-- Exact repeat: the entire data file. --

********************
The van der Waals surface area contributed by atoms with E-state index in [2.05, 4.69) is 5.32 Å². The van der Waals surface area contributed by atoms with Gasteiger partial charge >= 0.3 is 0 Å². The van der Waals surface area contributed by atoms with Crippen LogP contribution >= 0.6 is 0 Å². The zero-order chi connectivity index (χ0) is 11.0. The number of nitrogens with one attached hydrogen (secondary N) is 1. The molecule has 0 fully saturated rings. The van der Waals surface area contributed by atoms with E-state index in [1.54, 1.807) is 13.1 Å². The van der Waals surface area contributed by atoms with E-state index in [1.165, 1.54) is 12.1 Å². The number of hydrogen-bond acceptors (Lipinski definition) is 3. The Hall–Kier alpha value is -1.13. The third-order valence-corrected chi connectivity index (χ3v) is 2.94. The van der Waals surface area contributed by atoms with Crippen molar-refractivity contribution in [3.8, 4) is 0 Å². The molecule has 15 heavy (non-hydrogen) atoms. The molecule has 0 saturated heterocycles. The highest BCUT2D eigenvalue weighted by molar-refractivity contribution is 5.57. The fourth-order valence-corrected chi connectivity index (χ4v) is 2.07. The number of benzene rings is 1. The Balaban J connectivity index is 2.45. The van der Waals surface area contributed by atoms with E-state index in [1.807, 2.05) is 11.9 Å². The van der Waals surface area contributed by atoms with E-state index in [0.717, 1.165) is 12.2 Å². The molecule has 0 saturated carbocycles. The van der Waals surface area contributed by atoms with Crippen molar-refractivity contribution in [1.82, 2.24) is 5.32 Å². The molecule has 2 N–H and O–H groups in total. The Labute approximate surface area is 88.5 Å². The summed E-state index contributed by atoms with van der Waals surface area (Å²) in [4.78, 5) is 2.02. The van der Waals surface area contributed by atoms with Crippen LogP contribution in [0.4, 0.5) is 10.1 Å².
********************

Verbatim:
The van der Waals surface area contributed by atoms with E-state index in [2.05, 4.69) is 5.32 Å². The van der Waals surface area contributed by atoms with Gasteiger partial charge >= 0.3 is 0 Å². The van der Waals surface area contributed by atoms with Crippen LogP contribution >= 0.6 is 0 Å². The zero-order chi connectivity index (χ0) is 11.0. The number of nitrogens with one attached hydrogen (secondary N) is 1. The molecule has 0 fully saturated rings. The van der Waals surface area contributed by atoms with E-state index in [1.54, 1.807) is 13.1 Å². The van der Waals surface area contributed by atoms with E-state index in [1.165, 1.54) is 12.1 Å². The number of hydrogen-bond acceptors (Lipinski definition) is 3. The Hall–Kier alpha value is -1.13. The third-order valence-corrected chi connectivity index (χ3v) is 2.94. The van der Waals surface area contributed by atoms with Crippen molar-refractivity contribution in [3.8, 4) is 0 Å². The molecule has 15 heavy (non-hydrogen) atoms. The molecule has 0 saturated heterocycles. The highest BCUT2D eigenvalue weighted by molar-refractivity contribution is 5.57. The fourth-order valence-corrected chi connectivity index (χ4v) is 2.07. The number of benzene rings is 1. The Balaban J connectivity index is 2.45. The van der Waals surface area contributed by atoms with E-state index in [1.807, 2.05) is 11.9 Å². The van der Waals surface area contributed by atoms with E-state index in [0.717, 1.165) is 12.2 Å². The molecule has 0 saturated carbocycles. The van der Waals surface area contributed by atoms with Crippen molar-refractivity contribution in [1.82, 2.24) is 5.32 Å². The molecule has 2 N–H and O–H groups in total. The Labute approximate surface area is 88.5 Å². The summed E-state index contributed by atoms with van der Waals surface area (Å²) in [4.78, 5) is 2.02. The van der Waals surface area contributed by atoms with Crippen LogP contribution in [0.4, 0.5) is 10.1 Å².